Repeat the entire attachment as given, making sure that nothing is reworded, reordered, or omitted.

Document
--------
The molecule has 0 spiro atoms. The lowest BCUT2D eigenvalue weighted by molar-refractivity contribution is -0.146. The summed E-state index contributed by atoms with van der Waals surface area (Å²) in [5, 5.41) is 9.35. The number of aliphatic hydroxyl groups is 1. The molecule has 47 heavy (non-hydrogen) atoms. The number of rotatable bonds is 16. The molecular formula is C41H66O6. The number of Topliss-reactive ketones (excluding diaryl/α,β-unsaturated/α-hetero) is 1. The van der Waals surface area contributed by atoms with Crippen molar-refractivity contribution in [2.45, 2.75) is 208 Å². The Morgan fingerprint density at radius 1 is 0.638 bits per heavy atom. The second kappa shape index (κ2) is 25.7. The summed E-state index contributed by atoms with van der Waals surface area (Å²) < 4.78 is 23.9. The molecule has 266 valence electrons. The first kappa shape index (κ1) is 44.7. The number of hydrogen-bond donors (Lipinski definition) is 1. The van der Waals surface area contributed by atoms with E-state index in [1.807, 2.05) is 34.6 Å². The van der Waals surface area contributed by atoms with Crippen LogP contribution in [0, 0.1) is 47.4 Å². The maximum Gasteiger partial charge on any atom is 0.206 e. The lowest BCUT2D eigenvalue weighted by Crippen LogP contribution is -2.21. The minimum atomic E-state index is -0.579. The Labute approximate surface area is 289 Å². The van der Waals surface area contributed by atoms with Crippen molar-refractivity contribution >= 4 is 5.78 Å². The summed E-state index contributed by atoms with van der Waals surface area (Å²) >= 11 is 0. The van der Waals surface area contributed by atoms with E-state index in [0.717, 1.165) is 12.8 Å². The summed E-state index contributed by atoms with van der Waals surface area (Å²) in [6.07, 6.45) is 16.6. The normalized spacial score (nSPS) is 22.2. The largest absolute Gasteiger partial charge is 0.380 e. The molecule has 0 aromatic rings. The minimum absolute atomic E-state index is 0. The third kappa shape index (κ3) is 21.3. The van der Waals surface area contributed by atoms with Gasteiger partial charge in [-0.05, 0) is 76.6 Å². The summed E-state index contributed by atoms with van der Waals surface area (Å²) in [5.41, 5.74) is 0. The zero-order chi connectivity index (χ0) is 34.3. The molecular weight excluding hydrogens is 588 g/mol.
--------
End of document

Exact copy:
The molecule has 0 spiro atoms. The lowest BCUT2D eigenvalue weighted by molar-refractivity contribution is -0.146. The summed E-state index contributed by atoms with van der Waals surface area (Å²) in [5, 5.41) is 9.35. The number of aliphatic hydroxyl groups is 1. The molecule has 47 heavy (non-hydrogen) atoms. The number of rotatable bonds is 16. The molecular formula is C41H66O6. The number of Topliss-reactive ketones (excluding diaryl/α,β-unsaturated/α-hetero) is 1. The van der Waals surface area contributed by atoms with Crippen molar-refractivity contribution in [2.45, 2.75) is 208 Å². The Morgan fingerprint density at radius 1 is 0.638 bits per heavy atom. The second kappa shape index (κ2) is 25.7. The summed E-state index contributed by atoms with van der Waals surface area (Å²) < 4.78 is 23.9. The molecule has 266 valence electrons. The first kappa shape index (κ1) is 44.7. The number of hydrogen-bond donors (Lipinski definition) is 1. The van der Waals surface area contributed by atoms with E-state index in [1.807, 2.05) is 34.6 Å². The van der Waals surface area contributed by atoms with Crippen LogP contribution in [0, 0.1) is 47.4 Å². The maximum Gasteiger partial charge on any atom is 0.206 e. The lowest BCUT2D eigenvalue weighted by Crippen LogP contribution is -2.21. The minimum atomic E-state index is -0.579. The Labute approximate surface area is 289 Å². The van der Waals surface area contributed by atoms with Crippen molar-refractivity contribution >= 4 is 5.78 Å². The summed E-state index contributed by atoms with van der Waals surface area (Å²) >= 11 is 0. The van der Waals surface area contributed by atoms with E-state index in [0.717, 1.165) is 12.8 Å². The summed E-state index contributed by atoms with van der Waals surface area (Å²) in [6.07, 6.45) is 16.6. The normalized spacial score (nSPS) is 22.2. The largest absolute Gasteiger partial charge is 0.380 e. The molecule has 0 aromatic rings. The minimum absolute atomic E-state index is 0. The third kappa shape index (κ3) is 21.3. The van der Waals surface area contributed by atoms with Gasteiger partial charge in [-0.05, 0) is 76.6 Å². The summed E-state index contributed by atoms with van der Waals surface area (Å²) in [5.41, 5.74) is 0. The zero-order chi connectivity index (χ0) is 34.3. The molecular weight excluding hydrogens is 588 g/mol.